Dr Saw Wado’s father was a freedom fighter for the Karen National Liberation Army. Since 1949, a year after British rule ended in Myanmar (Burma), the ethnic minority group has battled the
might of the national military in the world’s longest-running insurgency. More than 100,000 are still displaced and have fled into camps on both sides of the Thai-Myanmar border. Of a total
Burmese population of 50 millions, around 9% are Christian.
Most of them are Karens. The war against the approximately 7 million Karen is fuelled not only by their ethnic difference from the rest of the Burmese, but there is also a particular campaign
against Christians by the majority Buddhist government forces, and over 3,000 Christian villages have been burned out in the last 10 years. The expulsion of foreign Christian workers in 1966 left a young church to cope on its own with little mature leadership or infrastructure. Adversity, persecution and isolation have helped shape a resilient, enduring faith. Like so many others before them, Wado and his siblings were punished for their father’s resistance.”Our house was rather small,” he says simply.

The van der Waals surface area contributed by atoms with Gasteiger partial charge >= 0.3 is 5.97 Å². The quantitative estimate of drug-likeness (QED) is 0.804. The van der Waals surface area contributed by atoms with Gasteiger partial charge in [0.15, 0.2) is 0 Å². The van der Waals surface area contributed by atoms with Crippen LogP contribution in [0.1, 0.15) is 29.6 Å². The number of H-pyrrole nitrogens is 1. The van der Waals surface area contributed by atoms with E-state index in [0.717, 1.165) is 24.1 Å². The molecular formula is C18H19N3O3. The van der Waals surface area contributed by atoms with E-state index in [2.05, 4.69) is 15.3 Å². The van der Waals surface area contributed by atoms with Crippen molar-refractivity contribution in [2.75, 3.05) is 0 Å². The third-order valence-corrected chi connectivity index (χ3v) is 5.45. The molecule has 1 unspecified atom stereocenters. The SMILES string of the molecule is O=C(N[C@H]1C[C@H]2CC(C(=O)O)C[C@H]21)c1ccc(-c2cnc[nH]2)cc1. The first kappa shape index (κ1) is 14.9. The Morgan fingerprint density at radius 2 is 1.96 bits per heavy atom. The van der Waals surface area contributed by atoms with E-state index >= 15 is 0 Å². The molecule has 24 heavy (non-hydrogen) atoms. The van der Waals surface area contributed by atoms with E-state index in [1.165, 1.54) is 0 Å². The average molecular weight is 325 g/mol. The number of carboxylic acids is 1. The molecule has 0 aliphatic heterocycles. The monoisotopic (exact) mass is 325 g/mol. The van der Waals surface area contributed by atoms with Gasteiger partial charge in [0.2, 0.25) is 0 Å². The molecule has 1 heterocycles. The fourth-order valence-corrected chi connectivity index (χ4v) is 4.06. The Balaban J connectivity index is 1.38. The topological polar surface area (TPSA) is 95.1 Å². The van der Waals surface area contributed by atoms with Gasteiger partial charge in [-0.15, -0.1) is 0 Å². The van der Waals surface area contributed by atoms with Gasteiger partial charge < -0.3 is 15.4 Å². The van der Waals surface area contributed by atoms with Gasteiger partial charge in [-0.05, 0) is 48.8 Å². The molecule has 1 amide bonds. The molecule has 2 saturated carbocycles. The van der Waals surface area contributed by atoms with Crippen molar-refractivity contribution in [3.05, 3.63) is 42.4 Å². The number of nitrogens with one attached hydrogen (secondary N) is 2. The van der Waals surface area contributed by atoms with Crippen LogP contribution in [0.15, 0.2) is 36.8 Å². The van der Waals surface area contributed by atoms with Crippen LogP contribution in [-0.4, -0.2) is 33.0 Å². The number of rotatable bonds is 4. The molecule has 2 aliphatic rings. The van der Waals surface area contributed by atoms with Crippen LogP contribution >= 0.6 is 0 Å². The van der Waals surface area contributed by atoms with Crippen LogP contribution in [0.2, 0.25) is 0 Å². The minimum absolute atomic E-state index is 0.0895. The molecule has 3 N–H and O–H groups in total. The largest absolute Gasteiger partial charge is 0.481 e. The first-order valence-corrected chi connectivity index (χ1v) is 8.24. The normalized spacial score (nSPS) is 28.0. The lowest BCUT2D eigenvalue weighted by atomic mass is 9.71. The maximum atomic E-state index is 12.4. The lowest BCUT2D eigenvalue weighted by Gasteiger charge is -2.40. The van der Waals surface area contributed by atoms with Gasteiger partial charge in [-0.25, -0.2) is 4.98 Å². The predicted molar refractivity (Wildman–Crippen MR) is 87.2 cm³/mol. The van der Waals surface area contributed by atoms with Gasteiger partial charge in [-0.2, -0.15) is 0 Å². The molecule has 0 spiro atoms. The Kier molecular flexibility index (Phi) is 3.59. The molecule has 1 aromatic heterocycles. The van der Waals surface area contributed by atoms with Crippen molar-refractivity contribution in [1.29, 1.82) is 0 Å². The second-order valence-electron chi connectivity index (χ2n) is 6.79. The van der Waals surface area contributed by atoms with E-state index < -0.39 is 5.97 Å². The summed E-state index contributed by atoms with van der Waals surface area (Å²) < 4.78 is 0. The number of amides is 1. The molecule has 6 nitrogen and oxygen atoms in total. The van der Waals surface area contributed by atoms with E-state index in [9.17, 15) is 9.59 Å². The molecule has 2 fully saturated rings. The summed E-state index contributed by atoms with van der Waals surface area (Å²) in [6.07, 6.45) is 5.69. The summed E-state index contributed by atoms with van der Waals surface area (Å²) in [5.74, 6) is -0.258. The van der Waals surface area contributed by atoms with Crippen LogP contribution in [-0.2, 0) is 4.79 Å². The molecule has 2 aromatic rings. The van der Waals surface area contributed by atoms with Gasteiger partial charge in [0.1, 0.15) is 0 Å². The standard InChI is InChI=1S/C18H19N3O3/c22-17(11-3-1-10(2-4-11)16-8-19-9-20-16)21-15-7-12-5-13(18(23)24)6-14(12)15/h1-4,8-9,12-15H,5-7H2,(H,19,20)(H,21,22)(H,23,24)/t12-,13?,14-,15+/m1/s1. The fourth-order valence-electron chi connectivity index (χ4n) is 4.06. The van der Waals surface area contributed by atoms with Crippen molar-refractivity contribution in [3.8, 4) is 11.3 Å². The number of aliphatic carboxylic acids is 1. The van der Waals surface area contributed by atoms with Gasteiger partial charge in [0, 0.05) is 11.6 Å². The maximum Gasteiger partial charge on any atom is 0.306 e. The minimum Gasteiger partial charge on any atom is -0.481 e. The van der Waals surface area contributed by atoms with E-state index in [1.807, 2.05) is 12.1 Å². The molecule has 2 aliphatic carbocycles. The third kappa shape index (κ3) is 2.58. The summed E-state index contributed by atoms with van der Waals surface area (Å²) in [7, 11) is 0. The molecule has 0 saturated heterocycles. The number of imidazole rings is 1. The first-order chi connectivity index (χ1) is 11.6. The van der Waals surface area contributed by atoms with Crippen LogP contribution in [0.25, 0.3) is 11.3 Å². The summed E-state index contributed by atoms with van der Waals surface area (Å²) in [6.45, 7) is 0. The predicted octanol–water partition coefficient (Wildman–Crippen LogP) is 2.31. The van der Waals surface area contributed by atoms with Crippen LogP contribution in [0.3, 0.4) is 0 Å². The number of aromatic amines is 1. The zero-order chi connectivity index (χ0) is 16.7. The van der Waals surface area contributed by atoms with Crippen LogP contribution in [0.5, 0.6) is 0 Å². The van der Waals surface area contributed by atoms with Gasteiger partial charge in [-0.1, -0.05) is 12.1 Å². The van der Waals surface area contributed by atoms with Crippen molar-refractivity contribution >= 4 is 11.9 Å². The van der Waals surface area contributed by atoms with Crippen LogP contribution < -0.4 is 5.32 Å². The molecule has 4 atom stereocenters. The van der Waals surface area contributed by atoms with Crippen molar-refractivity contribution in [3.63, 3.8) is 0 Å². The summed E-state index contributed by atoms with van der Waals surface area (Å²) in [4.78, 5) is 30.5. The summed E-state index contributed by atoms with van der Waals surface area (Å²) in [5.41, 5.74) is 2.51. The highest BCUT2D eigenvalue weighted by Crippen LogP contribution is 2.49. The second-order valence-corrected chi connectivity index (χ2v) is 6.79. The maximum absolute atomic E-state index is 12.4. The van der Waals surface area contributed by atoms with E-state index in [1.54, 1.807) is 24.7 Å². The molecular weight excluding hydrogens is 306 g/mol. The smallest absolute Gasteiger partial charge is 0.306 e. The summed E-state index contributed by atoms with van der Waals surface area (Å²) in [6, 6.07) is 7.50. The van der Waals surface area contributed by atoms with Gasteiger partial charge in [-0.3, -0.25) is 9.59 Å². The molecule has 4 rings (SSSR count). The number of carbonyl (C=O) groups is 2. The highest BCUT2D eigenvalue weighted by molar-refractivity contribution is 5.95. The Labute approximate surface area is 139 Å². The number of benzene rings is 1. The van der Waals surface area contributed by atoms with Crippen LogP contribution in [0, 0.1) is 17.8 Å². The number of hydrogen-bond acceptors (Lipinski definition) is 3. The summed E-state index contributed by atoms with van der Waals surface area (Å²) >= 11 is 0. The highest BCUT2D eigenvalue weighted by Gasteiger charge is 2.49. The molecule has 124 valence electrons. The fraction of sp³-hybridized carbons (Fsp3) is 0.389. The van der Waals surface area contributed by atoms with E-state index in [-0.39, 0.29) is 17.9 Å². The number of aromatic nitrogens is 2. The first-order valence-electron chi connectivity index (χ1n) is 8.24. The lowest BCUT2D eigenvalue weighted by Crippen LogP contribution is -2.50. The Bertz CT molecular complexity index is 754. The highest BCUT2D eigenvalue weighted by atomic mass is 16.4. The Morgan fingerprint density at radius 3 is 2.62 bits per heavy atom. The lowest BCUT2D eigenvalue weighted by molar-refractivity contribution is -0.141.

“So when they dropped three bombs on it, it collapsed.” Incredibly the family survived, but he was forced to flee across the border to Thailand. That was in 1988, when he was 13 years old. Mae La camp, just a few miles from the Thai-Myanmar border in northeastern Thailand, where the family sought refuge, has swelled from a population of just over 1,000 to nearly 40,000.
Food, education and healthcare is provided in the camps with funding from donor governments and NGOs. Thanks to Christian Aid, its partner organisation The Border Consortium (TBC) and other organisations, the education and healthcare provided inside the camps generally better than it is in surrounding rural Thailand.
But the camp is effectively a prison. The refugees are not allowed to leave the camp without permission from the Thai authorities and that is only given in exceptional circumstances. They cannot work, cannot earn money and cannot apply for citizenship.
Wado is one of the few success stories. He went to high school in the camp and then to a Bible college in the camp. He later became the first resident of Mae La to achieve a PhD. Fittingly his thesis was on the “theology of hope”.
Source: Operation World; Joshua Project; Christian Today
Bible Study: Psalm 3:2-6
MARCH: Praise God for men like Wado, who have renounced armed insurgence for a Christ-like approach. Pray that 2017 may be a year in which peace prevails.